Letter abstract

Nature Geoscience 3, 27 - 30 (2010)
Published online: 20 December 2009 | doi:10.1038/ngeo724

Subject Categories: Climate science | Palaeoclimate and palaeoceanography

High Earth-system climate sensitivity determined from Pliocene carbon dioxide concentrations

Mark Pagani1, Zhonghui Liu1,2, Jonathan LaRiviere3 & Ana Christina Ravelo3


Climate sensitivity—the mean global temperature response to a doubling of atmospheric CO2 concentrations through radiative forcing and associated feedbacks—is estimated at 1.5–4.5°C (ref. 1). However, this value incorporates only relatively rapid feedbacks such as changes in atmospheric water vapour concentrations, and the distributions of sea ice, clouds and aerosols2. Earth-system climate sensitivity, by contrast, additionally includes the effects of long-term feedbacks such as changes in continental ice-sheet extent, terrestrial ecosystems and the production of greenhouse gases other than CO2. Here we reconstruct atmospheric carbon dioxide concentrations for the early and middle Pliocene, when temperatures were about 3–4°C warmer than preindustrial values3, 4, 5, to estimate Earth-system climate sensitivity from a fully equilibrated state of the planet. We demonstrate that only a relatively small rise in atmospheric CO2 levels was associated with substantial global warming about 4.5 million years ago, and that CO2 levels at peak temperatures were between about 365 and 415ppm. We conclude that the Earth-system climate sensitivity has been significantly higher over the past five million years than estimated from fast feedbacks alone.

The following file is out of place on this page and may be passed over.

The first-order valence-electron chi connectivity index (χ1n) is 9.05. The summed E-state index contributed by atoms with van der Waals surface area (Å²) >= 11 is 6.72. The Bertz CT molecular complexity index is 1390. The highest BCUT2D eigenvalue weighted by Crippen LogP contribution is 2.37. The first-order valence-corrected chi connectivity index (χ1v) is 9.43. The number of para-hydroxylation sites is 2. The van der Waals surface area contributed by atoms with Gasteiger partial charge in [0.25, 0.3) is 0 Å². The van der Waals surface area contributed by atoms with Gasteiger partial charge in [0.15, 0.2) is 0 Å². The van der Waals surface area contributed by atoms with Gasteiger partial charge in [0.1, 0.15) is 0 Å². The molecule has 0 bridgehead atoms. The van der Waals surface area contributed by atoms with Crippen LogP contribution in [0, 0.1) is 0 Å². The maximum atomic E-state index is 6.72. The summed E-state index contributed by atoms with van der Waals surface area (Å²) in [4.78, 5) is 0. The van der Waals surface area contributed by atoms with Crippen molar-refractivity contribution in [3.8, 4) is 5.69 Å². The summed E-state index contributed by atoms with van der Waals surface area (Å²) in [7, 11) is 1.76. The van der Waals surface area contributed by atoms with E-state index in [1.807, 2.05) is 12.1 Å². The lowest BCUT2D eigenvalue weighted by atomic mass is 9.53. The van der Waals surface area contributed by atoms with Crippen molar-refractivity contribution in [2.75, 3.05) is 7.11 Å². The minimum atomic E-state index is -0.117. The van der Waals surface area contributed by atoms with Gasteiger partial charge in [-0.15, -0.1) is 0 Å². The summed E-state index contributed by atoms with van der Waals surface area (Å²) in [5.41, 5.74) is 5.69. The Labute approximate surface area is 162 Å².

1. Department of Geology and Geophysics, Yale University, New Haven, Connecticut 06520, USA
  2. Department of Earth Sciences, The University of Hong Kong, Hong Kong, China
  3. Ocean Sciences Department, University of California, Santa Cruz, California 95064, USA

Correspondence to: Mark Pagani1 e-mail: mark.pagani@yale.edu


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